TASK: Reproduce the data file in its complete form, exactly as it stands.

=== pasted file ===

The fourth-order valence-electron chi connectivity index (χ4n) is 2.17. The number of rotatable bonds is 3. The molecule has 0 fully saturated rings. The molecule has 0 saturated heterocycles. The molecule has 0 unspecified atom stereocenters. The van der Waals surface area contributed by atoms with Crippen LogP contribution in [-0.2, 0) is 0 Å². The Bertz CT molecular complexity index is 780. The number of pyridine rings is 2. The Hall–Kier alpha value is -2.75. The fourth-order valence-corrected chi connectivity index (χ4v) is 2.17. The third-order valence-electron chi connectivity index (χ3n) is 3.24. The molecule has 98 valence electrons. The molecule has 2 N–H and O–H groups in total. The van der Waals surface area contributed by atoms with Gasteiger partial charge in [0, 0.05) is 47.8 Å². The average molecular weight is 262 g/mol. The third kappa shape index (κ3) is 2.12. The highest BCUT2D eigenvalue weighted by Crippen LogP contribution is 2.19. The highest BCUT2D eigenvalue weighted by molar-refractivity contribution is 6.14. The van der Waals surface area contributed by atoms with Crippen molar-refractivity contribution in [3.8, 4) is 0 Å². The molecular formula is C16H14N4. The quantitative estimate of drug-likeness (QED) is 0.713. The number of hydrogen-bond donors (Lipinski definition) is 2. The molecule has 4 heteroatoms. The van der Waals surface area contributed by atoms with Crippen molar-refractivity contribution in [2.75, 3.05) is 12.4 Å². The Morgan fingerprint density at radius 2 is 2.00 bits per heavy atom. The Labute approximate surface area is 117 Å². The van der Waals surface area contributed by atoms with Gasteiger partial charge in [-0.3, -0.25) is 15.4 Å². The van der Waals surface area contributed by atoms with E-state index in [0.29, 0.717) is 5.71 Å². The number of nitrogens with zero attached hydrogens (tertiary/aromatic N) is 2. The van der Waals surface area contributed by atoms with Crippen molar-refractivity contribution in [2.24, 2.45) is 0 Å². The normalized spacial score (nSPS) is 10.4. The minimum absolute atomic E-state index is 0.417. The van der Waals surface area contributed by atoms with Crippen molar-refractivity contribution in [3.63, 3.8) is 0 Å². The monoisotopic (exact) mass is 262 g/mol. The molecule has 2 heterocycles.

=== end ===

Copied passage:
The fourth-order valence-electron chi connectivity index (χ4n) is 2.17. The number of rotatable bonds is 3. The molecule has 0 fully saturated rings. The molecule has 0 saturated heterocycles. The molecule has 0 unspecified atom stereocenters. The van der Waals surface area contributed by atoms with Crippen LogP contribution in [-0.2, 0) is 0 Å². The Bertz CT molecular complexity index is 780. The number of pyridine rings is 2. The Hall–Kier alpha value is -2.75. The fourth-order valence-corrected chi connectivity index (χ4v) is 2.17. The third-order valence-electron chi connectivity index (χ3n) is 3.24. The molecule has 98 valence electrons. The molecule has 2 N–H and O–H groups in total. The van der Waals surface area contributed by atoms with Gasteiger partial charge in [0, 0.05) is 47.8 Å². The average molecular weight is 262 g/mol. The third kappa shape index (κ3) is 2.12. The highest BCUT2D eigenvalue weighted by Crippen LogP contribution is 2.19. The highest BCUT2D eigenvalue weighted by molar-refractivity contribution is 6.14. The van der Waals surface area contributed by atoms with Crippen molar-refractivity contribution in [3.8, 4) is 0 Å². The molecular formula is C16H14N4. The quantitative estimate of drug-likeness (QED) is 0.713. The number of hydrogen-bond donors (Lipinski definition) is 2. The molecule has 4 heteroatoms. The van der Waals surface area contributed by atoms with Crippen molar-refractivity contribution in [2.75, 3.05) is 12.4 Å². The Morgan fingerprint density at radius 2 is 2.00 bits per heavy atom. The Labute approximate surface area is 117 Å². The van der Waals surface area contributed by atoms with Gasteiger partial charge in [-0.3, -0.25) is 15.4 Å². The van der Waals surface area contributed by atoms with E-state index in [0.29, 0.717) is 5.71 Å². The number of nitrogens with zero attached hydrogens (tertiary/aromatic N) is 2. The van der Waals surface area contributed by atoms with Crippen molar-refractivity contribution in [2.24, 2.45) is 0 Å². The normalized spacial score (nSPS) is 10.4. The minimum absolute atomic E-state index is 0.417. The van der Waals surface area contributed by atoms with Crippen molar-refractivity contribution in [3.63, 3.8) is 0 Å². The monoisotopic (exact) mass is 262 g/mol. The molecule has 2 heterocycles.